Xie anticipates her experience and skills gained through the Summer Institute will significantly influence her current research. Specifically, she will be able to “develop more effective strategies for recruiting and retaining participants, particularly among underserved populations.”

At the institute, Xie and her fellow scholars engaged in hands-on community research practices. She plans to incorporate these strategies into her future work, including focus groups and community advisory boards.

“I plan to adopt the comprehensive community engagement strategies learned during the institute to ensure that community voices are heard and incorporated at every stage of my research projects,” she explained. “This includes conducting focus groups, community advisory boards and regular feedback sessions.”

The Power of Mentorship

Xie’s experience was enriched by mentorship from experts like Forge AHEAD Community Engagement Core lead Caroline Compretta, Ph.D.

“Working with Dr. Caroline Compretta during the MCCTR Summer Institute has been an eye-opening experience,” Xie said. “Her expertise in community engagement and outreach has significantly influenced my approach to involving communities in my research.”

This mentorship reinforced for Xie the importance of community partnerships in research.

Xie headshot

Rongbing Xie, DrPh, MPH

Assistant Professor, Department of Surgery, UAB Heersink School of Medicine

Learn more about Xie.

“The most valuable lesson I took away from the institute is the critical importance of integrating community perspectives into every phase of the research process.”

A Lesson for Life

As the institute drew to a close, Xie carried with her a profound realization: the community isn’t just the subject of research – they’re partners in the journey to better health.

“The most valuable lesson I took away from the institute is the critical importance of integrating community perspectives into every phase of the research process,” she explains. “This approach not only enhances the relevance and impact of the research but also fosters trust and cooperation between researchers and community members.”

Why This Matters

Xie’s experience at the Summer Institute has implications far beyond her individual research. The health challenges she’s addressing – obesity, diabetes, and high blood pressure – affect communities across America, with some groups disproportionately impacted.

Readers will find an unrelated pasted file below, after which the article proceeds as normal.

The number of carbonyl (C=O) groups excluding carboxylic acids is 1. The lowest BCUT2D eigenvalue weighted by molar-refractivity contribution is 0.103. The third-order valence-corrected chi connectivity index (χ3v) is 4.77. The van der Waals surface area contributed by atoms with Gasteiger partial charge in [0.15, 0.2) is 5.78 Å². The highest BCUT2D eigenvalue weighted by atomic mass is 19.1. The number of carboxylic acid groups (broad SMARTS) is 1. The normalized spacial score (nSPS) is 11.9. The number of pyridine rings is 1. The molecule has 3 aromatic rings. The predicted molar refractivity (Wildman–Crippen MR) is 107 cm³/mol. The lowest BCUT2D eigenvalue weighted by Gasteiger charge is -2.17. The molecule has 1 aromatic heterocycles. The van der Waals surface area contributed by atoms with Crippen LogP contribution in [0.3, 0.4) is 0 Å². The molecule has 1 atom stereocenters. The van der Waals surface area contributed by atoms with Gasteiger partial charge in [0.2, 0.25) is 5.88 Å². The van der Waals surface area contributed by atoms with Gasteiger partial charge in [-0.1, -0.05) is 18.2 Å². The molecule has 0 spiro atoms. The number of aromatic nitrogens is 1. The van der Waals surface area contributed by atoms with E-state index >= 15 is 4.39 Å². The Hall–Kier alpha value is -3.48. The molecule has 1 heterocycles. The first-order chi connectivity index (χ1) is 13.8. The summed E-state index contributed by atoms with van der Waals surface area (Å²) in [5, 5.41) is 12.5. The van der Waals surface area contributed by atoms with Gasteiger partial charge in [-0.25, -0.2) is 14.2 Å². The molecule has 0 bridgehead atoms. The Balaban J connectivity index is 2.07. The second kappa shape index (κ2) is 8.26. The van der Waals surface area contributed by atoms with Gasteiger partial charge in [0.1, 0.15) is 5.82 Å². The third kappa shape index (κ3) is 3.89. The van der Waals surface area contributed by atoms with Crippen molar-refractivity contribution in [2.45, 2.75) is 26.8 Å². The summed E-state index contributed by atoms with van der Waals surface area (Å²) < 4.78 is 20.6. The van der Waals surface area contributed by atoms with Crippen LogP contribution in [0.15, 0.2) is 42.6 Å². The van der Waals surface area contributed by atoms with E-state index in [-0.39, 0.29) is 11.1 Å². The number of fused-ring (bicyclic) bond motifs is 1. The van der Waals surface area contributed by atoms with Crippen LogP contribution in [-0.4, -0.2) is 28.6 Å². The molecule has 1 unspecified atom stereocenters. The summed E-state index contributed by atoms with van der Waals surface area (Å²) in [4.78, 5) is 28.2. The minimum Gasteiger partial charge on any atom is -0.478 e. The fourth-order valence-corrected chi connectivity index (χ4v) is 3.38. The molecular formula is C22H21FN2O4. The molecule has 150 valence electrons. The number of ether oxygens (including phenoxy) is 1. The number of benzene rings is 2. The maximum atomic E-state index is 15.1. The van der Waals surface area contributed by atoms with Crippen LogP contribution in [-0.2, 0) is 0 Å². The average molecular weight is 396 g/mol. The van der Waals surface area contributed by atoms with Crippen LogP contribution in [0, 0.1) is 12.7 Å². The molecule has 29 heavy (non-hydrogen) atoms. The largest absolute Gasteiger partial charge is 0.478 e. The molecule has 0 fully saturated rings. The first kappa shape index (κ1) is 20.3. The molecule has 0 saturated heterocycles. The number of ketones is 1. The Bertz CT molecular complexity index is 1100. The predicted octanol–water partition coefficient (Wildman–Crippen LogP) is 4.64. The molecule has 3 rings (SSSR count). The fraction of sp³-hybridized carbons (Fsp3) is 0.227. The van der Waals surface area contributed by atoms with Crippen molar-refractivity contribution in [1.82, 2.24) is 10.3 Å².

By fostering stronger connections between researchers and communities, initiatives like the MCCTR Summer Institute aim to create more effective, culturally sensitive interventions. This approach could lead to improved health outcomes and a reduction in long-standing health inequities.

A Call to Action

Xie’s journey highlights the need for collaboration between researchers, community leaders, and citizens in tackling public health challenges. As she returns to her work with her Forge AHEAD projects, her experience serves as a reminder of the potential for academic research to drive meaningful change when rooted in community engagement.

What is Community-Based Participatory Research?

Community-Based Participatory Research (CBPR) is a collaborative approach that combines knowledge and action to improve community health and reduce disparities.

Key Features:

  • Equal Partnership: Community members and researchers share power and responsibility throughout the research process.
  • Cultural Relevance: Methods and interventions are tailored to fit the cultural context of the community.
  • Community Focused: Research addresses issues important to the community.
  • Empowerment: Builds on community strengths and resources.
  • Action and Change: Uses results to promote social change and improve health.
  • Sustainability: Aims for long-term benefits and lasting relationships.

CBPR makes research more ethical, relevant, and beneficial by actively involving communities and addressing their specific needs.

For more information, refer to the article “Community-based Participatory Research (CBPR): Towards Equitable Involvement of Community in Psychology Research” published in American Psychologist.

 

2024 Community Engaged Research Summer Institute Participants

Xie presenting one of her Forge AHEAD projects at the Summer Institute